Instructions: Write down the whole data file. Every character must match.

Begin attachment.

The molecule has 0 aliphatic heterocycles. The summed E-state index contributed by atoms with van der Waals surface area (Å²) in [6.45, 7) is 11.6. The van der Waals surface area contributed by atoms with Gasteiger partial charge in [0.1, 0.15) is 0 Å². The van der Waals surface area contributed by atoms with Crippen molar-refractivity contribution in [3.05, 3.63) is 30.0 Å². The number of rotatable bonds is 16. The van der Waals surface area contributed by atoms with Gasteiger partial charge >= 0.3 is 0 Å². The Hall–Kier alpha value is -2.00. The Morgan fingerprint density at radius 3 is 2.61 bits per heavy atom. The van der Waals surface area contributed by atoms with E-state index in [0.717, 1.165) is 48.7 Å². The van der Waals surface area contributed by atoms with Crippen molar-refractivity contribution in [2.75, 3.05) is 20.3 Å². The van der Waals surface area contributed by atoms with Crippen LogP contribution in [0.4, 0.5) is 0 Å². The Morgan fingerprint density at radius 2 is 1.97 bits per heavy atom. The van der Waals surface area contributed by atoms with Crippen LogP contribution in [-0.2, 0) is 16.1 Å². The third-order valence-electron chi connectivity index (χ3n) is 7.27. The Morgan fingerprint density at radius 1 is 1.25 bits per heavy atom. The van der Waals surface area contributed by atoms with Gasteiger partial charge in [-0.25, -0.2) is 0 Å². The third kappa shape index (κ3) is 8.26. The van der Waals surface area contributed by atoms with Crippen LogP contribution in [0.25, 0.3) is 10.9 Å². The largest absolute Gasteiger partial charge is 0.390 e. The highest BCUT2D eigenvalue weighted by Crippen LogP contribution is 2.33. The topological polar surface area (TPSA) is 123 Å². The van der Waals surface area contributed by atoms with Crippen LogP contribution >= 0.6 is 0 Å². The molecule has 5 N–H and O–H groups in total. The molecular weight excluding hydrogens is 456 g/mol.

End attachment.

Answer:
The molecule has 0 aliphatic heterocycles. The summed E-state index contributed by atoms with van der Waals surface area (Å²) in [6.45, 7) is 11.6. The van der Waals surface area contributed by atoms with Gasteiger partial charge in [0.1, 0.15) is 0 Å². The van der Waals surface area contributed by atoms with Crippen molar-refractivity contribution in [3.05, 3.63) is 30.0 Å². The number of rotatable bonds is 16. The van der Waals surface area contributed by atoms with Gasteiger partial charge >= 0.3 is 0 Å². The Hall–Kier alpha value is -2.00. The Morgan fingerprint density at radius 3 is 2.61 bits per heavy atom. The van der Waals surface area contributed by atoms with E-state index in [0.717, 1.165) is 48.7 Å². The van der Waals surface area contributed by atoms with Crippen molar-refractivity contribution in [2.75, 3.05) is 20.3 Å². The van der Waals surface area contributed by atoms with Crippen LogP contribution in [0.4, 0.5) is 0 Å². The Morgan fingerprint density at radius 2 is 1.97 bits per heavy atom. The van der Waals surface area contributed by atoms with Crippen LogP contribution in [-0.2, 0) is 16.1 Å². The third-order valence-electron chi connectivity index (χ3n) is 7.27. The Morgan fingerprint density at radius 1 is 1.25 bits per heavy atom. The van der Waals surface area contributed by atoms with Gasteiger partial charge in [-0.25, -0.2) is 0 Å². The third kappa shape index (κ3) is 8.26. The van der Waals surface area contributed by atoms with Crippen LogP contribution in [0.25, 0.3) is 10.9 Å². The largest absolute Gasteiger partial charge is 0.390 e. The highest BCUT2D eigenvalue weighted by Crippen LogP contribution is 2.33. The topological polar surface area (TPSA) is 123 Å². The van der Waals surface area contributed by atoms with Crippen LogP contribution >= 0.6 is 0 Å². The molecule has 5 N–H and O–H groups in total. The molecular weight excluding hydrogens is 456 g/mol.